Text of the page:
Throughout the mid-Nineties the fortunes of Blur and Elastica would be constantly intertwined. Both bands broke the U.S. at a similar time, their hits were ubiquitous, they were seemingly always on the covers of the nation’s music mags and they featured together on the soundtrack to the era’s great cinematic achievement, ‘Trainspotting’. Then in 1998, Albarn and Frischmann split up. And there’s the rub. Elastica’s place in the pantheon of Britpop bands is confused, somewhere between vanguards and also-rans principally because Justine Frischmann is today best known to casual fans as Damon Albarn’s former girlfriend, the inspiration behind Blur’s heartbroken ‘No Distance Left to Run’. It’s easy to forget but ‘Elastica’ went straight to number one with better first week sales than ‘Definitely Maybe’ and when they weren’t ripping off Wire, they were a quality act. Albarn and Frischmann’s break up would be a powerful muse to both on Blur’s 1999 album ‘13’ and its mirror ‘The Menace’. In fact the list of great songs from that period inspired by their pairing is staggering, including the petulant jibes from Suede’s Brett Anderson, their song ‘Animal Lover’ written about the Blur frontman from the position of jilted ex and Albarn’s retort, ‘Charmless Man’. Looking back, we’re lucky Frischmann never studied sculpture at St. Martin’s College, otherwise just about all the best Britpop records would be about one woman.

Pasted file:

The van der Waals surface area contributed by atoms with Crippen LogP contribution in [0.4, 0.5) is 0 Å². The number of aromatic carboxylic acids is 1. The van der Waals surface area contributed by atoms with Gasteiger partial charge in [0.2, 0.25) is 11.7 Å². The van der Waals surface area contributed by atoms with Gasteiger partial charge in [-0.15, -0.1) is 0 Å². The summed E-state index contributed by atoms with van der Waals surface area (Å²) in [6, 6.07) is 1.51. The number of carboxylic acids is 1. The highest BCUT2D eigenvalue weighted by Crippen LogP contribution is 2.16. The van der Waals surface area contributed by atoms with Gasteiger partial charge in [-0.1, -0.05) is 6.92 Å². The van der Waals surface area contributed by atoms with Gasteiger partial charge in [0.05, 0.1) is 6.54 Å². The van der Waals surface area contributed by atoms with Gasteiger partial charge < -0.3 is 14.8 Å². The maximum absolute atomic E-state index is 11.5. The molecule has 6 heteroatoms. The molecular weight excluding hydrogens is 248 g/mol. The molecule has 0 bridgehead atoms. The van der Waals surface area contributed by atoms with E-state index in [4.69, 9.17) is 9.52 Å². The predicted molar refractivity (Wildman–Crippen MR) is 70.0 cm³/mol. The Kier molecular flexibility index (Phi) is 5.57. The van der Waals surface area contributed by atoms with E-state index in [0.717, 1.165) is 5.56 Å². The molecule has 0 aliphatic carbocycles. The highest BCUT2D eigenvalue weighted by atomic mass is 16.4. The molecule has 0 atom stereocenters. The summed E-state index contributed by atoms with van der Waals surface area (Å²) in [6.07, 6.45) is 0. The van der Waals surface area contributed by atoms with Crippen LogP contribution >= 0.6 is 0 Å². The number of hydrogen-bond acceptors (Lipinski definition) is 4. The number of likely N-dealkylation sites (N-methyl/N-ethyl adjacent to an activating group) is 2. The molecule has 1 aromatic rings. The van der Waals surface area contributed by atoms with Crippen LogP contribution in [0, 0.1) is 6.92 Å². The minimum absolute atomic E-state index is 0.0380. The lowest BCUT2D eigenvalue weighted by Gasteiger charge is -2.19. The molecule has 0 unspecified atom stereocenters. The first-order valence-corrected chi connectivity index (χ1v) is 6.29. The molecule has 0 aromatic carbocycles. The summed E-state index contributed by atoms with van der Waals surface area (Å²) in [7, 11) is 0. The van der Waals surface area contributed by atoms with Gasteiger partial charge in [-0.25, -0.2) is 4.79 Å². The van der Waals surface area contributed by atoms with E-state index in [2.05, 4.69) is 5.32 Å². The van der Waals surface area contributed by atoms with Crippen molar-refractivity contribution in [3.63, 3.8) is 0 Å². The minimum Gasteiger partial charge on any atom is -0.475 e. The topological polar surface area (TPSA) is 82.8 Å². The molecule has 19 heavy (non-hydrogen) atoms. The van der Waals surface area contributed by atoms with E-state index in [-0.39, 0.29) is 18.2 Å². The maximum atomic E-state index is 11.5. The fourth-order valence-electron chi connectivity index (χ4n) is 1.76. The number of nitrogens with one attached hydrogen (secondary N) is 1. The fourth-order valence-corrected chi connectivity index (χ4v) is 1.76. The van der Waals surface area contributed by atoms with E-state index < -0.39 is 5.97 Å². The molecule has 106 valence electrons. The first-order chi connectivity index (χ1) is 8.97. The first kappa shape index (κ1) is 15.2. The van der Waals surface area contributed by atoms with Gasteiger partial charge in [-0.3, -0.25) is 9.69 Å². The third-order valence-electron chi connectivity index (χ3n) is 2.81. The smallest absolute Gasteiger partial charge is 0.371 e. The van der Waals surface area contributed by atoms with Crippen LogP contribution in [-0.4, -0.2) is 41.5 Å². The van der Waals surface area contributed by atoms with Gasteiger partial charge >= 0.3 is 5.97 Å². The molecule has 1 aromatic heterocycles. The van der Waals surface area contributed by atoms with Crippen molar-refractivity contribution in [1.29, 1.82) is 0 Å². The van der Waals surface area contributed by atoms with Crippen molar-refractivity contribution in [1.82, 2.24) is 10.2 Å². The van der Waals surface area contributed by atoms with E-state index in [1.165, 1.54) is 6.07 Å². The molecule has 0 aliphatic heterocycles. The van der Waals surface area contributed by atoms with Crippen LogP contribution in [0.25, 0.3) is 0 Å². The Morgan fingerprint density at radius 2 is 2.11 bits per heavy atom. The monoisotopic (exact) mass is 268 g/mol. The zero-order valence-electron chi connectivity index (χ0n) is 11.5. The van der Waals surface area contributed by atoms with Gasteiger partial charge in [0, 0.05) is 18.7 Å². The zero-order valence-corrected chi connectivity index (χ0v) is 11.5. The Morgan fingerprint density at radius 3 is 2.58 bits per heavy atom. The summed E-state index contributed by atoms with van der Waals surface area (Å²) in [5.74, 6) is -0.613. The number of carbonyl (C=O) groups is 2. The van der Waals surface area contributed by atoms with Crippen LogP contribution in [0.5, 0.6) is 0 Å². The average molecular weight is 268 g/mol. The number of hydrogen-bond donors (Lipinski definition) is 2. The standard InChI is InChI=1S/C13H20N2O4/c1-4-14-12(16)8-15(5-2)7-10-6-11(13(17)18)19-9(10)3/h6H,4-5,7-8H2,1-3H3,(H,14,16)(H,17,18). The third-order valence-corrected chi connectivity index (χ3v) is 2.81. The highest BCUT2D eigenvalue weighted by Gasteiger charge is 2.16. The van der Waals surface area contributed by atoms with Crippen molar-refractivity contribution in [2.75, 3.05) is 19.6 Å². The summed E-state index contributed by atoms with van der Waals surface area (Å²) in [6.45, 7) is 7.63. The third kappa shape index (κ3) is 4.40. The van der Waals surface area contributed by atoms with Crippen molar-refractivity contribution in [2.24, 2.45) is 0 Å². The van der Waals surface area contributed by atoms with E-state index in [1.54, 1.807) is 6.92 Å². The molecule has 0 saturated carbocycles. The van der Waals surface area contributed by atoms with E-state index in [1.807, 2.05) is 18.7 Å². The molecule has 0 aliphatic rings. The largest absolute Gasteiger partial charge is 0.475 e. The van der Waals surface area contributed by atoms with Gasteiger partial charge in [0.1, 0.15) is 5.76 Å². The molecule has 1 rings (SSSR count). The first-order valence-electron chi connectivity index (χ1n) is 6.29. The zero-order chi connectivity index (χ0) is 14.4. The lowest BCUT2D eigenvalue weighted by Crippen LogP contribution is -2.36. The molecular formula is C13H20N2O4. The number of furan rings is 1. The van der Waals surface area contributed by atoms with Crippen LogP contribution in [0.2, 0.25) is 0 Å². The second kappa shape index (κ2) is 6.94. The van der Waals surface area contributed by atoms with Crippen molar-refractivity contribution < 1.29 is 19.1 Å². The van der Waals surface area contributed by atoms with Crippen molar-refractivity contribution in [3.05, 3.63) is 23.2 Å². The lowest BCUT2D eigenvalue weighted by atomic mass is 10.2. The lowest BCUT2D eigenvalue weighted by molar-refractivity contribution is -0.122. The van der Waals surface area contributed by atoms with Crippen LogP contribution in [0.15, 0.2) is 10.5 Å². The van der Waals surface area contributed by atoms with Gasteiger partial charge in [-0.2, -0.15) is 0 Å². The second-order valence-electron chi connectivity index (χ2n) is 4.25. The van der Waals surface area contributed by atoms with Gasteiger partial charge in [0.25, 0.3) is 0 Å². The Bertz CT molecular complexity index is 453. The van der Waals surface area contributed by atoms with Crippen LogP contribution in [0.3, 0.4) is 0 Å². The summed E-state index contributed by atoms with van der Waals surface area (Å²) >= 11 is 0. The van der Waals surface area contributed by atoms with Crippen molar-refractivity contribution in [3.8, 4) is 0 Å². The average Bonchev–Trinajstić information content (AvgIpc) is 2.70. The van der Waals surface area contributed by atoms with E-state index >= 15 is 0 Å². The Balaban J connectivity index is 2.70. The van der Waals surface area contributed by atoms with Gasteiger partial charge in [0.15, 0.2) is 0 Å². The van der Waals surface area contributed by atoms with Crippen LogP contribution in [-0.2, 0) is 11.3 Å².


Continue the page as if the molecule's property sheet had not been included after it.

There’s plenty of evidence of Frischmann’s way with a tune on ‘The Menace’, yet the key song on the record wasn’t written by her but surprisingly Stephan Remmler and Gert Krawinkel of German one-hit wonders Trio. At the end of the album and considered a throwaway cover, the lyrics of their song ‘Da Da Da’ contribute to one of the most compelling romantic dialogues in music history. “I know why you went away, understand you couldn’t stay… After all is said and done it was right for you to run” sings Frischmann in response to “When you see me please turn your back and walk away. I don’t want to see you… I got no distance left to run.” Though the words were not written by Frischmann the consistency in meaning is telling. Also significant is despite being all over ‘Elastica’, Albarn only contributes to this one track on their second album. The spiky, caustic ‘Da Da Da’ is nowhere near as sublime as ‘No Distance Left to Run’ because that’s kind of the point. Choosing a cover to tell her side of the story is archetypal of Frischmann’s approach to airing dirty laundry, she told The Observer in 2002 after Elastica had called it a day: “I don’t feel any kind of need to bare myself in public. I’m not into angst.” It also made it clear that, for her, as with the rest of us, the self-indulgent days of Britpop were over.